Last Canada Day, the two suspects in this year's Canada Day bomb plot were looking for rides to go paintballing.
Amanda Korody posted in an online forum that she and her husband, John Stewart Nuttall, wanted to celebrate Canada's "freedom from England… by shooting each other in the face with brightly coloured paint."
Fellow paintballer Randy Tetzlaff said Korody came to play only once that he could remember and seemed intimidated by the game. Then she and Nuttall stopped coming last August, and he never saw them again.
This year, Nuttall and Korody, both of Surrey, B.C., were arrested on Canada Day and charged in a plot to plant explosives near the provincial legislature.
Friends and acquaintances have told CBC News that Nuttall converted to Islam, appeared to be very devout, and can be strongly opinionated in political matters.
Friend Michael Laur doesn't think of Nuttall as a "terrorist" but as a man seeking revenge against institutions.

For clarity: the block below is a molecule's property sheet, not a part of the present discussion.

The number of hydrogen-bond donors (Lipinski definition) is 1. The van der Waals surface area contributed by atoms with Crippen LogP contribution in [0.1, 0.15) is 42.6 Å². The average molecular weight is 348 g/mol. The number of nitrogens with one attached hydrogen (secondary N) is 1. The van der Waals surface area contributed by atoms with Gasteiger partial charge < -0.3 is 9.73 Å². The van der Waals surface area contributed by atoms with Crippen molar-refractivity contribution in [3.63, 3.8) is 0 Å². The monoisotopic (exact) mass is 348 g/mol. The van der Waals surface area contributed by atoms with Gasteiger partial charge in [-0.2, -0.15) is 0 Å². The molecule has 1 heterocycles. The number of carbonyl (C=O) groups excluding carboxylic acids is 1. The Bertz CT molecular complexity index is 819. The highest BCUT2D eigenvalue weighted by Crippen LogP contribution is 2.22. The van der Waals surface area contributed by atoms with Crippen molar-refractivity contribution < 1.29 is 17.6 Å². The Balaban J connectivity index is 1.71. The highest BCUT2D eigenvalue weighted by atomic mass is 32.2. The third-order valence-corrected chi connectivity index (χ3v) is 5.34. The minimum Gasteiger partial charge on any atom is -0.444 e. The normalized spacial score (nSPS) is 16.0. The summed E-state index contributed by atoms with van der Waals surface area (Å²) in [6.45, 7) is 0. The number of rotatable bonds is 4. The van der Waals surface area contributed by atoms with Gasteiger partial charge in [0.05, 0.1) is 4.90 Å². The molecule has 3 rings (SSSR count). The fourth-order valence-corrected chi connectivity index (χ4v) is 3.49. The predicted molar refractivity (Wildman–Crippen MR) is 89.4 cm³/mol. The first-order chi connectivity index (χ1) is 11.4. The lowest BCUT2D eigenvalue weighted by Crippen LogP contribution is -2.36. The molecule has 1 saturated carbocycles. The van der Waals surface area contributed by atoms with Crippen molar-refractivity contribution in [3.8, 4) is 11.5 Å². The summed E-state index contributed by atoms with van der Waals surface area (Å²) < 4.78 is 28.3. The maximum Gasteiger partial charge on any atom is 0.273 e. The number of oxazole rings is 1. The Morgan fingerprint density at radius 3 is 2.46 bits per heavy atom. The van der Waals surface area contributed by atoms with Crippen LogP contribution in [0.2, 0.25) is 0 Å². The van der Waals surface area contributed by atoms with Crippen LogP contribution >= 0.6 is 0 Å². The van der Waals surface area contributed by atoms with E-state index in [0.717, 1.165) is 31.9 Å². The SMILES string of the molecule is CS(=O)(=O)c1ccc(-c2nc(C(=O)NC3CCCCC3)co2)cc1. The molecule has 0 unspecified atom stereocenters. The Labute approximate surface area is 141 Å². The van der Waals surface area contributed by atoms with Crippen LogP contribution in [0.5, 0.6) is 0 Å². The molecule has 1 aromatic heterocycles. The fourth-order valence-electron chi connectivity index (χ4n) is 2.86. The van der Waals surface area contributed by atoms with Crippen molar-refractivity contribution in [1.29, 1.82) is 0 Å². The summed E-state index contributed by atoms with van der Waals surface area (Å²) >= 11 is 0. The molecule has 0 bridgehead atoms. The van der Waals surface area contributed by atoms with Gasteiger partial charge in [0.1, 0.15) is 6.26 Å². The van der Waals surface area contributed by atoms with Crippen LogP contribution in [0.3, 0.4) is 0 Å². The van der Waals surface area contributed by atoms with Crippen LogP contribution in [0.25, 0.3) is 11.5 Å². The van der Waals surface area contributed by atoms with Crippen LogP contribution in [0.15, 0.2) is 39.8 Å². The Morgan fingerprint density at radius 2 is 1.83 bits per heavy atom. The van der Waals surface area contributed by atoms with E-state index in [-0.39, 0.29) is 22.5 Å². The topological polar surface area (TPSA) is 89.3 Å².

"To equate him with, like, a terrorist, or somebody who would take somebody for ransom … that's not his mindset. He wouldn't think that way," Laur said.
"It's all a matter of a revenge scenario inside of his head, that he's strong enough to do it and they're going to pay."
Suspect hoped to die a martyr
That mindset was expressed in a post Nuttall made on a YouTube forum nine months ago, where he responded to another commenter who insulted Muhammad, calling him a "kafir" — an Arabic term for "unbeliever."
"Hey kafir, you wanna say that to my face?" Nuttall wrote. He went on to suggest an intersection in Surrey where they could meet.
Nuttall then wrote: "I am a Mujahid and inshAllah I will die a Shaheed!" meaning, "I am a Muslim who believes in the jihad, and God-willing, I will die a martyr."
"Call me so we can set this up," Nuttall wrote, and included his phone number.
Nuttall and Korody are in jail, and are scheduled to appear in court again next Tuesday.